X-Message-Number: 10087
Date: Tue, 21 Jul 1998 10:12:46 -0400
From: Thomas Donaldson <>
Subject: CryoNet #10076 - #10079

To Brett Corlett:
First of all, not all people of your age die in accidents (I won't 
discuss here the fact that death may not be sudden and there may be
time for a good suspension even in case of accidents --- that seems
clear but at the same time I do not have any statistics to back it

I've observed an interesting (and unpleasant) thing happen to people
about the age of 30. Sure, they're young and can expect lots more
years of life. BUT they discover that they have some condition or 
other which (if it does nothing else, and it may do much more) impairs
their ability to get life insurance. Like: they discover they have
a tendency toward diabetes, and it's slowly getting worse. Or many
other conditions. They may even learn that their relatives have
gotten Huntington's Disease, an inherited condition which appears
in middle age.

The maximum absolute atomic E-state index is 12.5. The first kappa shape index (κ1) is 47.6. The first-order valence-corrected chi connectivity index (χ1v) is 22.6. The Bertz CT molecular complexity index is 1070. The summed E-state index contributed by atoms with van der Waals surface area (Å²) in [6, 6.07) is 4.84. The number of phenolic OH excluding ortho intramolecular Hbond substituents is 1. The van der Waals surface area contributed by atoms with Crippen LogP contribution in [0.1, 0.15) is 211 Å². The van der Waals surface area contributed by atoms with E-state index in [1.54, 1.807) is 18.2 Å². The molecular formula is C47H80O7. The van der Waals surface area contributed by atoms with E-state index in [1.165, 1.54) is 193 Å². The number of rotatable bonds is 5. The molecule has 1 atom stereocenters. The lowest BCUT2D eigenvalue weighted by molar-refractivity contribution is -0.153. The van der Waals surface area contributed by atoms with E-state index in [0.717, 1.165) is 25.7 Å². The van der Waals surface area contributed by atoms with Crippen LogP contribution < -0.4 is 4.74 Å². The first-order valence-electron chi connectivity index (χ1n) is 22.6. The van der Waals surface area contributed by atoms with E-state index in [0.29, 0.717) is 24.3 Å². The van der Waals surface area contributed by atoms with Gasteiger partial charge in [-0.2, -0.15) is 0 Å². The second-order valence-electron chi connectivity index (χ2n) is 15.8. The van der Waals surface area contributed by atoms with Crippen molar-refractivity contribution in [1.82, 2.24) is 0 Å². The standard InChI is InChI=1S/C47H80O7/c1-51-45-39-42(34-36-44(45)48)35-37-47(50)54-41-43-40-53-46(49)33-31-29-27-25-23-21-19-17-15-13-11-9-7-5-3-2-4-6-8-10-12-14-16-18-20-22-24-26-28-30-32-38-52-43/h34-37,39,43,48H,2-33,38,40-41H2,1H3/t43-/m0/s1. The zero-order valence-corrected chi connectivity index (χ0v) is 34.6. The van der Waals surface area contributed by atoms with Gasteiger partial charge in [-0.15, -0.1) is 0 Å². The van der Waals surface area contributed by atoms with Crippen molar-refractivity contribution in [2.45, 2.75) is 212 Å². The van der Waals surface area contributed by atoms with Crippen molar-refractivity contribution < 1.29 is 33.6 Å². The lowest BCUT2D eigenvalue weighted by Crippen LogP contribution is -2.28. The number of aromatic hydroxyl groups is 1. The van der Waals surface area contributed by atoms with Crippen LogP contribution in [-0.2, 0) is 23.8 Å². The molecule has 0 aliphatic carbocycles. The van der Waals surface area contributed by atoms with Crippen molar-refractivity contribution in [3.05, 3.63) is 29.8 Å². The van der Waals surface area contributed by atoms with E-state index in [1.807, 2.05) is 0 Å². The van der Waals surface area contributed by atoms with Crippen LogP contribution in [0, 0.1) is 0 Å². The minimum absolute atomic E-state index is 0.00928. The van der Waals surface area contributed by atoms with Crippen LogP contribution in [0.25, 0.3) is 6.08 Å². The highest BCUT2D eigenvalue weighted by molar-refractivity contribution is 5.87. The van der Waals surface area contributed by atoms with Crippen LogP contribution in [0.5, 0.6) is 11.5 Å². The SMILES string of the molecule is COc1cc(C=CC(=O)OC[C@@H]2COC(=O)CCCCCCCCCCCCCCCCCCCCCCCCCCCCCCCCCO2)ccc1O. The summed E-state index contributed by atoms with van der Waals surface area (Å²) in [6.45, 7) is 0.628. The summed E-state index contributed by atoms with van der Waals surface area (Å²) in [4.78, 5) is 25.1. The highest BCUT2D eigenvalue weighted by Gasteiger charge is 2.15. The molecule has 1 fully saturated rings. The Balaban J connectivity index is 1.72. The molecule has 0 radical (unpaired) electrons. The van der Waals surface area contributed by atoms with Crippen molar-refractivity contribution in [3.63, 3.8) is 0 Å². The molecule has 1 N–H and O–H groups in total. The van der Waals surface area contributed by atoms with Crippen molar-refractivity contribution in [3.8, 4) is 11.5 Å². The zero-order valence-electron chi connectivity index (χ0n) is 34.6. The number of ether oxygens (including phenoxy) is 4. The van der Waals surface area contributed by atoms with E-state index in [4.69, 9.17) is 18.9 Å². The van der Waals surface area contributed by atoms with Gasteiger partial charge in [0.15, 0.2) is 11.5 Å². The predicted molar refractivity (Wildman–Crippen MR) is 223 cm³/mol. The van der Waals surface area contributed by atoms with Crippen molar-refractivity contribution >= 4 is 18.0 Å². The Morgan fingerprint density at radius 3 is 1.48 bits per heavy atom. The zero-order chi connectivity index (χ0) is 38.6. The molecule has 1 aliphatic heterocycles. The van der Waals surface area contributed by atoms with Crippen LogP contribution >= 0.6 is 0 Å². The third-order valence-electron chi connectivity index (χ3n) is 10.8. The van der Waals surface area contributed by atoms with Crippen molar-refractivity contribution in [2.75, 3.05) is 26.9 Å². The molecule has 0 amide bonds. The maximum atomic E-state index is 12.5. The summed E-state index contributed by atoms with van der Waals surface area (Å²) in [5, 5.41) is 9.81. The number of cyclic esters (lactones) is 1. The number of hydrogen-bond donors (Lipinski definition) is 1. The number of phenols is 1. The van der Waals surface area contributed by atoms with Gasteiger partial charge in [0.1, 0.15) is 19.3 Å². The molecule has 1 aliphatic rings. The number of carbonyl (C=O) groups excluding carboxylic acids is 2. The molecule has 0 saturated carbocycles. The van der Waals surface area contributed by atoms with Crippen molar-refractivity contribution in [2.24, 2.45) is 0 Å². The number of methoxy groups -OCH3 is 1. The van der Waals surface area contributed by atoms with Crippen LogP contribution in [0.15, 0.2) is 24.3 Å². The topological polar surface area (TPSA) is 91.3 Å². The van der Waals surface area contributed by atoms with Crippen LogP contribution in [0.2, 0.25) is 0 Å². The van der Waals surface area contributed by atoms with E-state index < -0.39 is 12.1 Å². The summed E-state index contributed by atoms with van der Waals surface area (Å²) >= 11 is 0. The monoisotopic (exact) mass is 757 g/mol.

While I don't know how well off you are economically, you will probably
be able to make good money once you graduate. And this says to me
that ASAP you should get life insurance. Don't delay.

And just to be depressive, even older people can die in circumstances
which make a good suspension difficult. An instance would be a sudden
heart attack. For what it's worth, Alcor has worked hard on finding
ways to get to people as soon as possible. Not only that, but they've
made progress --- not that there isn't even more to do.

I'd say that the way to regard cryonics, particularly now, is as a 
means to rescue you when it is possible to do so. You don't really know
when and how you may become seriously ill and die. Some subset of those
cases (and we're all working on making that subset as large as we
ccan!) will be that in which you can be given a good suspension. And
rather than simply decide that you're most likely to die in difficult
conditions, you might think about arrangements which would allow rapid
suspension (or increase its probability) in cases you might think at
first don't allow. Then we'll all benefit.

			Best and long long life,

				Thomas Donaldson

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